Skip to content
Effective Living » Articles » Digital Minimalism – what does the evidence say?

Digital Minimalism – what does the evidence say?

man reading book with caption digital minimalism - what does the evidence say?

In Digital Minimalism, Cal Newport argues that we should radically reduce the amount we use our digital devices. By cutting back on our smartphones, tablets and laptops, we’ll reconnect with friends, pursue more fulfilling hobbies, and lead happier lives. But the evidence in the book is weak. This article argues that you should spend time thinking about how you use digital technology, but that ‘digital minimalism’ is not the right way to think about it.

What is Digital Minimalism?

Digital Minimalism by Cal Newport promises to do for your digital life what Marie Kondo promises to do for your physical possessions: strip things back till you have only what really brings you value.

Instead of being beholden to your smartphone, you’ll have more free time, be less anxious, think better, and have better relationships with the people around you.

But what are the benefits to becoming a ‘digital minimalist’? What is the evidence behind it? What might you be missing out on? Is it worth it, overall?

In this article, I’ll set out what Digital Minimalism promises, before evaluating whether it actually lives up to that claim.

What does Digital Minimalism tell you to do?

The prescriptions in Digital Minimalism can be boiled down to a three-step process:

  1. Take a 30 day break from optional technologies in your life. You should “consider the technology optional unless its temporary removal would harm or significantly disrupt the daily operation of your professional or personal life.”
  2. (Re)discover hobbies, activities and crafts that you enjoy and find meaningful.
  3. After 30 days, reintroduce the optional technologies that support your deeply-held values. Make sure that the way you use them is the best way of supporting those values. Create rules for how you use those technologies, so they stay in line with your values.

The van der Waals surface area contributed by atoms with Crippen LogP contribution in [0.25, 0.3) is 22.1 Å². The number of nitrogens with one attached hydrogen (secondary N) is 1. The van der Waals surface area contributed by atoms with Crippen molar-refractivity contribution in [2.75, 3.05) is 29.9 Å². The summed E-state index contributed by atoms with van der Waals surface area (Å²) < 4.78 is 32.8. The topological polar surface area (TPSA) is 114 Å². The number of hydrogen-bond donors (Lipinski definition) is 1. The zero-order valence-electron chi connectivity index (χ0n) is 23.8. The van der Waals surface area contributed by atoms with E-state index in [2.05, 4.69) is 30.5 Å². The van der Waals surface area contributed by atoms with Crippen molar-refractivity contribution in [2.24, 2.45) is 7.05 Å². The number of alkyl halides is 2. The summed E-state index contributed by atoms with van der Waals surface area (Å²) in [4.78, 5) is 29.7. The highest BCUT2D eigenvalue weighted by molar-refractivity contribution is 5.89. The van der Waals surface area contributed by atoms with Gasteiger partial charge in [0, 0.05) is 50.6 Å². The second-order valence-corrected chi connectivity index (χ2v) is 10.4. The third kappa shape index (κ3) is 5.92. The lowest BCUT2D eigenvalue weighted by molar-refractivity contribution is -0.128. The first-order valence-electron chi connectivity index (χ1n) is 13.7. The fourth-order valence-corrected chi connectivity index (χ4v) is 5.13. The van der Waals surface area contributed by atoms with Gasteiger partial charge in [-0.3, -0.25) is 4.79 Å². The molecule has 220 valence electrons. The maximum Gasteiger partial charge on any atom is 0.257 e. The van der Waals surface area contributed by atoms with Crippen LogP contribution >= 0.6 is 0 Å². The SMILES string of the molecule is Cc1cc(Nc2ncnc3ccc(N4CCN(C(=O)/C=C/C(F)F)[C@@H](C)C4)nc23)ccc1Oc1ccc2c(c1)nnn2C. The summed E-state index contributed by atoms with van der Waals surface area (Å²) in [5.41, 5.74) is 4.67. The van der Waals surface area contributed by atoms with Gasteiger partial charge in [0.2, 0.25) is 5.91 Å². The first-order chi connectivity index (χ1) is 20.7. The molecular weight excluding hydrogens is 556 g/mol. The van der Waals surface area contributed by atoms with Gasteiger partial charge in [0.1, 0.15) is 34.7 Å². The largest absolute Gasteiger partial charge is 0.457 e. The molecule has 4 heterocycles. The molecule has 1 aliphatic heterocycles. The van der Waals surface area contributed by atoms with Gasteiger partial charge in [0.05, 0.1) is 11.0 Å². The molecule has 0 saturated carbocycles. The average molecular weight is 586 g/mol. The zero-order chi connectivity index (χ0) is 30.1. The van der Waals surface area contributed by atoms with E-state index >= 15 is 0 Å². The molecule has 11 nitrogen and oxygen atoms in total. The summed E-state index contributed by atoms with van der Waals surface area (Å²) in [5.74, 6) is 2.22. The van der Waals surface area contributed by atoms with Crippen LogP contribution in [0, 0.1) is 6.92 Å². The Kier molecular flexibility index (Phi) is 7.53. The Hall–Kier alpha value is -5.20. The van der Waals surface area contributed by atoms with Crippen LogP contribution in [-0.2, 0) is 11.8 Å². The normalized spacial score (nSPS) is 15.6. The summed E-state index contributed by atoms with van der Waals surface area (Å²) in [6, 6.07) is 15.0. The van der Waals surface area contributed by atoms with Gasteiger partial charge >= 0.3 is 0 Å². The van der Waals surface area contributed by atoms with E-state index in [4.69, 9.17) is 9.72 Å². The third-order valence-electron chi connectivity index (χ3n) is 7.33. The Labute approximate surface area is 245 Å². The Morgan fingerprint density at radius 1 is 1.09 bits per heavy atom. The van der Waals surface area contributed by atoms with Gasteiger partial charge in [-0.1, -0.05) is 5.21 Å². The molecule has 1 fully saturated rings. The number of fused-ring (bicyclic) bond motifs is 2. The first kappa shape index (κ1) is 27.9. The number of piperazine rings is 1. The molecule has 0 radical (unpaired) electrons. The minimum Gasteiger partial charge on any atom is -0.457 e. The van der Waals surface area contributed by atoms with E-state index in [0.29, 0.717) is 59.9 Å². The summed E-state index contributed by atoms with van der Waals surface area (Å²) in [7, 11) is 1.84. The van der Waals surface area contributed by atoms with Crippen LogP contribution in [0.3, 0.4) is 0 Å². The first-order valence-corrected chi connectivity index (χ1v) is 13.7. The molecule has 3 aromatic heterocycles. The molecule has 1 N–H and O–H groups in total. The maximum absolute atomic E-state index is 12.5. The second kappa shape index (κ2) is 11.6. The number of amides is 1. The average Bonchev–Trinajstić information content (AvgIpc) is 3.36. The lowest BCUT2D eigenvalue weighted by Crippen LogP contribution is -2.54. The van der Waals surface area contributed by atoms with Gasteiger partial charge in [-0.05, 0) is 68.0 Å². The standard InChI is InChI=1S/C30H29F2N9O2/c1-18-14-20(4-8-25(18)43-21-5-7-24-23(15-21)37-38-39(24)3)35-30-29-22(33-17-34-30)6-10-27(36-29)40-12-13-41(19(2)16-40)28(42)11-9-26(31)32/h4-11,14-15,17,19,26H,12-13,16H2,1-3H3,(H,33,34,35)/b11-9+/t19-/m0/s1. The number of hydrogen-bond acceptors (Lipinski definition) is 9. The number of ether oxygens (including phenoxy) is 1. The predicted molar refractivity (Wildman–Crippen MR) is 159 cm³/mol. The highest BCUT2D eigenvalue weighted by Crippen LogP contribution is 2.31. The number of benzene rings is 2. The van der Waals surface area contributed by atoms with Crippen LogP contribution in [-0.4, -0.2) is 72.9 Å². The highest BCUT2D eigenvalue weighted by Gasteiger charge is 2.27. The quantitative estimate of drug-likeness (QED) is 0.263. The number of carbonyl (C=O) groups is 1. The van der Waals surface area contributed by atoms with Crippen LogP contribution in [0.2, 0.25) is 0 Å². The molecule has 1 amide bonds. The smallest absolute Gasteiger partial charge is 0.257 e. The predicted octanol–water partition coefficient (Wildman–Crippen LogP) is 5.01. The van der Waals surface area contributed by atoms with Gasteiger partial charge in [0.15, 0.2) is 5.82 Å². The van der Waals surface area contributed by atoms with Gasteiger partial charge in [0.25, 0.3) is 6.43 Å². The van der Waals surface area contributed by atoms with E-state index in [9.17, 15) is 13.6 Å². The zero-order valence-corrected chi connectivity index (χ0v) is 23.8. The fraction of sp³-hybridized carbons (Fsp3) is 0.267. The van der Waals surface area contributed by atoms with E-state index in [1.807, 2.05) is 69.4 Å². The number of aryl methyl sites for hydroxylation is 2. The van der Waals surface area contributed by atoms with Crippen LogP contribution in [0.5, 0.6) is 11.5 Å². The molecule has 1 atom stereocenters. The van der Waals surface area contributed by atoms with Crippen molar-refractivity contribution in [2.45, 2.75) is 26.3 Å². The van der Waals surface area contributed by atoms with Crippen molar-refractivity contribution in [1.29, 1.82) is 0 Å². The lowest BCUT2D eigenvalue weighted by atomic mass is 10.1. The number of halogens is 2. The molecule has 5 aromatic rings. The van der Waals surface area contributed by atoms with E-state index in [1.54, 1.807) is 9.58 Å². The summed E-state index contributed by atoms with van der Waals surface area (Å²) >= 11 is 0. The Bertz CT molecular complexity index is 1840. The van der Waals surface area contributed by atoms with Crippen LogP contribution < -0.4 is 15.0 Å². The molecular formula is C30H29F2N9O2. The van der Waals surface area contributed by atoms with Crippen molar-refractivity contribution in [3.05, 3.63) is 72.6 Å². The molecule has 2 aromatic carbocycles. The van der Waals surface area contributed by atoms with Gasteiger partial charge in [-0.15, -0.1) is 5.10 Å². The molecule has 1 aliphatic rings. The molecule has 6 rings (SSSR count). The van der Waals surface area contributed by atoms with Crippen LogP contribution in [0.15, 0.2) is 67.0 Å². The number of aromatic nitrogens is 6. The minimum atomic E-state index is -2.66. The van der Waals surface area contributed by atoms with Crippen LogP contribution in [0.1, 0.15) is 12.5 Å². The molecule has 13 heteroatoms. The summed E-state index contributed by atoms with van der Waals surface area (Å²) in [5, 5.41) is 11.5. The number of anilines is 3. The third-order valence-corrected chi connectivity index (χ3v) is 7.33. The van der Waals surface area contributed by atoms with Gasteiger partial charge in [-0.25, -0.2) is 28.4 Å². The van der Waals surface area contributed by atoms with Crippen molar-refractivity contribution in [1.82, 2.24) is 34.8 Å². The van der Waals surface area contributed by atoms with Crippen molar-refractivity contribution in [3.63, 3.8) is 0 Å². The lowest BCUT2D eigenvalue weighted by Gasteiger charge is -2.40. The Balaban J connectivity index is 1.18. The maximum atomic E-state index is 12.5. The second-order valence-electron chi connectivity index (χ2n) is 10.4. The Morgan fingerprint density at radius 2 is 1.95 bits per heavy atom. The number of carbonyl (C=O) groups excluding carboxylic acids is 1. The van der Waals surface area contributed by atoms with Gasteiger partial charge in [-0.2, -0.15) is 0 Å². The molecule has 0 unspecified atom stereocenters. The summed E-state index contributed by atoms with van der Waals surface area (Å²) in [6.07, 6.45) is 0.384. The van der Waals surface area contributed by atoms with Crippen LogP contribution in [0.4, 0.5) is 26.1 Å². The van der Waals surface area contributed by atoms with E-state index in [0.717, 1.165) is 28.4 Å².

After completing the process, you no longer use digital technologies as the designers want you to, but in a deliberate way to extract value and minimise the downsides.

What is the potential upside of following Digital Minimalism’s prescriptions?

Lots of time for better things

The main benefit offered by Digital Minimalism is that by cutting down your digital technology use, you’ll have lots of time for activities that are more rewarding

How much time depends on how much you currently use such technologies, and how much of that you could cut without losing too much value. To give a very rough estimate, we can take this report from data.ai, which suggests that in ‘mobile first’ markets, the average user spends 4.8 hours per day on their mobile devices. Reducing this by 80% – which seems a conservative estimate if you follow the prescription of Digital Minimalism – would save you more than 3.8 hours per day, or 58.4 days per year!

You can get a more accurate personal picture by using time tracking software on your digital devices, and calculating how much of that you could cut. Or you could also conduct your own experiment.

How much value you get from the extra time depends on what you do with it. And the benefit also depends on how much value – or otherwise – you were getting from your digital technology use.

But there is a big potential upside if you’re spending a lot of time on digital technology, but are not getting much from it.

Less anxiety

Digital Minimalism claims that digital technologies tend to make people more anxious, and less happy.

Because digital technologies – especially social media – give you intermittent reinforcement, you are motivated to check them regularly. But you don’t always get the ‘reward’ you are seeking, which leaves you anxious and dissatisfied.

Monitoring your social status has always been important, because in the evolutionary environment, humans needed other humans to survive. But social media notifications, messages, and likes – which are not that meaningful – have become a proxy for your social status. So you get overly-worried about how popular you are on social media, equating it with a life-and-death issue when it’s not really that important.

Becoming a digital minimalist thus makes you less anxious and more secure.

Better thinking

A further benefit claimed by Digital Minimalism is that you’ll become a better thinker if you cut back your digital technology use.

The main way this will happen is because you’ll have more silence in your life. When your brain is separated from the inputs of other minds, it can make sense of things on a subconscious level. Instead of constantly processing inputs, your brain will reorganise and clarify your thoughts, and you’ll be more likely to have creative insights.

Better relationships